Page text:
The Real Reason Boston Market Is Disappearing - Mashed (2022)

The Real Reason Boston Market Is Disappearing - Mashed (1)

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ByMalcolm Bedell/Updated: April 19, 2019 2:46 pm EDT

If you're like a lot of people, it's probably been a while since you've set foot in a Boston Market, the chain of quick service comfort food restaurants that once promised to free you from the shackles of evening family meal prep. The chain has shrunk by nearly 60 percent since its heyday in the early '90s, when there wereover 1,100 locations spreadacross mini malls and shopping plazas nationwide.

While the chain may have fallen out of fashion in recent years, it was once the darling of Wall Street, offering investorsinsane returns on an IPObuilt on the backs of millions of herbed rotisserie chickens. Boston Market was poised to become the next major small chain success story, joining the ranks of restaurants like Chipotle and Panera Bread. In less than a decade, that dream would explode into a million pieces, leaving the chain facing bankruptcy, closing stores, and trying to put the pieces back together. What went wrong, and what sent this once-prominent chain scurrying into bankruptcy court? Let's take a look.

It expanded much too quickly

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Boston Market attracted a lot of attention in the 1990s, thanks in part to its unusually aggressive expansion strategy. After a successful IPO in the early '90s (more on this later), the companyrolled over the cash raised in the initial public stock offeringto rapidly scale up the number of locations to about 1,200. Boston Market would loan the money to franchisees, who would in turn pay the company a franchise fee for each new store, royalties on food sales, and interest on the loans.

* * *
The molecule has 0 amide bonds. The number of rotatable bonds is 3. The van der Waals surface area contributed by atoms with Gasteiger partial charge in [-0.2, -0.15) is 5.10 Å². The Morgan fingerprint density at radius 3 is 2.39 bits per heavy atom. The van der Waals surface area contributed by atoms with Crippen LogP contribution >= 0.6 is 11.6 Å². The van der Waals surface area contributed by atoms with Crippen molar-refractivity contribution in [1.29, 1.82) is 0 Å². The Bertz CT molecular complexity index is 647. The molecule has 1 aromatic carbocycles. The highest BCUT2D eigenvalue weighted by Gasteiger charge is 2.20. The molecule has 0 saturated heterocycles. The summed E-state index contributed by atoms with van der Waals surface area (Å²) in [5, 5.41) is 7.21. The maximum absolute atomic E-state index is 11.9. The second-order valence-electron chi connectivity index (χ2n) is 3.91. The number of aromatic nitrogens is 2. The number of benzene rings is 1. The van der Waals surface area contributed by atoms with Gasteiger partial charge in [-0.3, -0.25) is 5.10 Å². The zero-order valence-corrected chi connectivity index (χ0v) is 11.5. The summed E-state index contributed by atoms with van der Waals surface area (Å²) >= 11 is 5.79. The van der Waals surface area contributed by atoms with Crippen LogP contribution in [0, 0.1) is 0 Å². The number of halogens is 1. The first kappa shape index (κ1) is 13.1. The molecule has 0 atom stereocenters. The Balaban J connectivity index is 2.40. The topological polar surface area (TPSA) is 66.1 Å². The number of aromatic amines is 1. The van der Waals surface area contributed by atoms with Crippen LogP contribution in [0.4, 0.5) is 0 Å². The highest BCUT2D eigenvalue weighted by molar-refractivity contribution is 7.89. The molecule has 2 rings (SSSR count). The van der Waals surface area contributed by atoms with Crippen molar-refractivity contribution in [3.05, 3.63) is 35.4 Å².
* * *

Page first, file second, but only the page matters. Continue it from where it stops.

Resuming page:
Boston Market reported this income as pure profit, leaving franchisees to bear the burden of traditional restaurant startup costs, which in turn drove the stock even higher, allowing the chain to open even more stores. Problems began to arise when all of these individual stores had to face the missteps common in many businesses; overpaying for product, discounting menu items excessively, or overpaying for real estate. Ultimately, Boston Market had difficulty managing the operations of each of these individual stores, and had toscale the number of locations backto about 460 stores nationwide.

Every supermarket on Earth now sells rotisserie chickens

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(Video) The Real Reason Boston Market Is Disappearing Across The Country

In the early 1990s, the concept probably seemed pretty revolutionary: Instead of buying a raw chicken at the supermarket, bringing it home, dressing it, roasting it, sterilizing your kitchen to guard against salmonella, and carving the finished recipe yourself, what if you could pick up a whole rotisserie chicken large enough to feed an entire family, already cooked and ready to serve, with a complement of assorted side dishes, on your way home from a long day at the office?